The measures associated with the RMI and RSI benefit in France and Portugal do include subsidised work contracts aiming to provide incentives for employers to hire RMI and RSI recipients. RMI and RSI recipients may also frequent employment offices to receive assistant in searching for jobs. However, merely offering such contracts and assisting with the job search process does not address widespread discrimination by employers against Roma and Travellers in gaining access to employment.
Employment office workers stated that employer reluctance contributed to their inability to place Roma in jobs advertised through their offices. Several went further to state that when considering applicants with similar qualifications, employers always choose the non-Romani candidate.
The RMI and RSI programmes of France and Portugal do not include any measures targeting employers aimed at reducing discrimination in (accessing) the labour market. Broader social policy in both countries is also lacking such measures. This structural omission appears to institutionally support the premise that Romani and Traveller, and indeed all, social assistance recipients bear the sole responsibility for their unemployed status. It ignores the presence of and denies the impacts of discriminatory practices by employers.
Employers and other relevant actors are not forced to shoulder their share of the responsibility. Employers are offered the "option" to hire individuals receiving social assistance at subsidised prices but are not required to ensure a discrimination free hiring process or work environment. Nor are they held accountable for discriminatory hiring practices. It is not the responsibility, or even within the purview, of social service or employment office workers to ensure employers meet these basic criteria for employment activation of excluded and marginalised groups such as Roma and Travellers. Indeed, it does not appear to be any government actor's responsibility to ensure that these basic conditions for labour market entry by marginalised and discriminated groups like Roma and Travellers are enforced. Whilst this has ramifications for all social assistance recipients, Roma and Travellers are very likely disproportionately impacted given the widespread racism and discrimination they experience across Europe.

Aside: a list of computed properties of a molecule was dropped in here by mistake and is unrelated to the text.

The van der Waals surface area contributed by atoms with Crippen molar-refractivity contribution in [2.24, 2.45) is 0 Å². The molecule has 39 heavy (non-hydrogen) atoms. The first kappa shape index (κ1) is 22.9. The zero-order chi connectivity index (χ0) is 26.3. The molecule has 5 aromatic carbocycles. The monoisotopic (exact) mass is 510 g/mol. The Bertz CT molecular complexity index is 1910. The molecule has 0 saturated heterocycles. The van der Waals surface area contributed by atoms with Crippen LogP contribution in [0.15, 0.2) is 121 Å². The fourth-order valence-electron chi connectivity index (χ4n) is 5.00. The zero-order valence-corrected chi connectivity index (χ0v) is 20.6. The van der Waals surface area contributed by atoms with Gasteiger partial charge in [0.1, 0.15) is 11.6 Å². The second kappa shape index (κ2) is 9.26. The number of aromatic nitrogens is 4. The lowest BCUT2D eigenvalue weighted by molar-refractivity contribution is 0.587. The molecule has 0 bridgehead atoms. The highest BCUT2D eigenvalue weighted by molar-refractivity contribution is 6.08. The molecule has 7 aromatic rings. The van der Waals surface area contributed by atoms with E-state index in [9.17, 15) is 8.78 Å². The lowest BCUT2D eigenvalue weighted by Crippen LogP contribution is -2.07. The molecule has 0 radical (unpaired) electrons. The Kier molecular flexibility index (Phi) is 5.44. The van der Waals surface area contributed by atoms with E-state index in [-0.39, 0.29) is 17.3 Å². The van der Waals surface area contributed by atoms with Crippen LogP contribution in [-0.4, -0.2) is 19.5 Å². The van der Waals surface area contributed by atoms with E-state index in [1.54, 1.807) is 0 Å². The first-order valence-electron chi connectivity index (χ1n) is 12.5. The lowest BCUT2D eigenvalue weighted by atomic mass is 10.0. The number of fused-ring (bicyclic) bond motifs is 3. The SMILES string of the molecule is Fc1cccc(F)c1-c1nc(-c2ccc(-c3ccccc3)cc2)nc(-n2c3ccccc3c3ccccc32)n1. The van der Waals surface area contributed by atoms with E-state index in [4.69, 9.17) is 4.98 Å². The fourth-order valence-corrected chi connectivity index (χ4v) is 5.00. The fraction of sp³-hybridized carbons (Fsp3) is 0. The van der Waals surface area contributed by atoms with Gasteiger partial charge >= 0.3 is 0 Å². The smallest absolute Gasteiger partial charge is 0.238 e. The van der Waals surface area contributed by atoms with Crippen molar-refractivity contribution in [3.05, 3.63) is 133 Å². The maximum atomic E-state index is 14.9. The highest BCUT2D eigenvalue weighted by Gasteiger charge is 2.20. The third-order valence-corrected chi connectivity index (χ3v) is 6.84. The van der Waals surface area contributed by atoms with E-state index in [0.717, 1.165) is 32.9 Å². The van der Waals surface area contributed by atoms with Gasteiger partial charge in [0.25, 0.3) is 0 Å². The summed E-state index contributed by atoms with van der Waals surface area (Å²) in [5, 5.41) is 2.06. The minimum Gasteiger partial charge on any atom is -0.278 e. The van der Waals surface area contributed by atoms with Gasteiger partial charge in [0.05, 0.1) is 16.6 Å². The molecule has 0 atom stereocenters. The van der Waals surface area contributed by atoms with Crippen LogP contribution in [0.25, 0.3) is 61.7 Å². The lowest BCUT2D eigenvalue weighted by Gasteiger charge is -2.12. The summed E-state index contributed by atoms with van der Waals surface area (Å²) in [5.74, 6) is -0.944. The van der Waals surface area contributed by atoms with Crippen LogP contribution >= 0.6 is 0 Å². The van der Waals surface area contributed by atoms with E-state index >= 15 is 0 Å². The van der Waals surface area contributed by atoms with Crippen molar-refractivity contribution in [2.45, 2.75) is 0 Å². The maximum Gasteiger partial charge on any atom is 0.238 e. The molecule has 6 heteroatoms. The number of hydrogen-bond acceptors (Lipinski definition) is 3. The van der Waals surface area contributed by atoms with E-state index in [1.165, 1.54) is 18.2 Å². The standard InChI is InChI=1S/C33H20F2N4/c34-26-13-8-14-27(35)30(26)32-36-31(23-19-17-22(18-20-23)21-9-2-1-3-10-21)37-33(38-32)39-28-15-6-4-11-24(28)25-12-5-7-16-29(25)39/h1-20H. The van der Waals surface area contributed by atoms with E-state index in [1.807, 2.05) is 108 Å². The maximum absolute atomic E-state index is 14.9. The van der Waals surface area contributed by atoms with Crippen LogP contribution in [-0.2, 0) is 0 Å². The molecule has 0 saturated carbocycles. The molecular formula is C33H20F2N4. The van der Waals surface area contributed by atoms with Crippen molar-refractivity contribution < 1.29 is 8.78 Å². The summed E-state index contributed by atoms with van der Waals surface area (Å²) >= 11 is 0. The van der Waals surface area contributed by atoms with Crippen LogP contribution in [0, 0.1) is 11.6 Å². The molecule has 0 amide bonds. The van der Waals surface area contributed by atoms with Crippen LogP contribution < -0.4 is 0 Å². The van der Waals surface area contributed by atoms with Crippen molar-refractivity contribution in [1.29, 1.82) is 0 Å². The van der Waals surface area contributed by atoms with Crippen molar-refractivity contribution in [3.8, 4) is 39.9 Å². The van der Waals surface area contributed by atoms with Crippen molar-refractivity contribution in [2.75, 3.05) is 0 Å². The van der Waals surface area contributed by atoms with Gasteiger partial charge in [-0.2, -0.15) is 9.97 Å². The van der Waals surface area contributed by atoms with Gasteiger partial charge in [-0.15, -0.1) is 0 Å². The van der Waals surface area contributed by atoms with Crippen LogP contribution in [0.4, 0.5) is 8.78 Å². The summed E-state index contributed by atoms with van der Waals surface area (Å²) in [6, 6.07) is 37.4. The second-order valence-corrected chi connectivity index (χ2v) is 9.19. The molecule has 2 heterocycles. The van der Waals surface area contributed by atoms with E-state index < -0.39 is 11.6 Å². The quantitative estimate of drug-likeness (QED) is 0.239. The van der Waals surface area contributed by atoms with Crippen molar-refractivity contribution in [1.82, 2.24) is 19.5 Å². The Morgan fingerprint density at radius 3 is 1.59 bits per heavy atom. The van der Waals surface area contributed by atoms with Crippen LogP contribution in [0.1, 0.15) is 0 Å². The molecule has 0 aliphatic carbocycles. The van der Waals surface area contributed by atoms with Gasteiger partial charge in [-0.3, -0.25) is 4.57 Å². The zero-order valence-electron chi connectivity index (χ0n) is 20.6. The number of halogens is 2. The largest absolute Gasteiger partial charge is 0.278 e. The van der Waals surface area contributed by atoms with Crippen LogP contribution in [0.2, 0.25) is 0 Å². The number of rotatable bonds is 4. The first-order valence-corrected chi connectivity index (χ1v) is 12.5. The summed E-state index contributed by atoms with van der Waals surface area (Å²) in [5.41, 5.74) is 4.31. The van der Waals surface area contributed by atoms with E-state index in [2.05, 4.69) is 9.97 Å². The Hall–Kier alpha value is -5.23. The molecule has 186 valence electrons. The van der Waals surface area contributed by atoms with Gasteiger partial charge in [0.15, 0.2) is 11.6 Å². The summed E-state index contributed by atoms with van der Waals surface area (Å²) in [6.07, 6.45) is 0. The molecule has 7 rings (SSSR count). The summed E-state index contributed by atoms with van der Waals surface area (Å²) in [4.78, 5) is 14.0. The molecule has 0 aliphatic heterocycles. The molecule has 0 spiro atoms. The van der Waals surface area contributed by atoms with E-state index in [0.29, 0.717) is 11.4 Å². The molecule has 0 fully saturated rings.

Whose Model of Activation?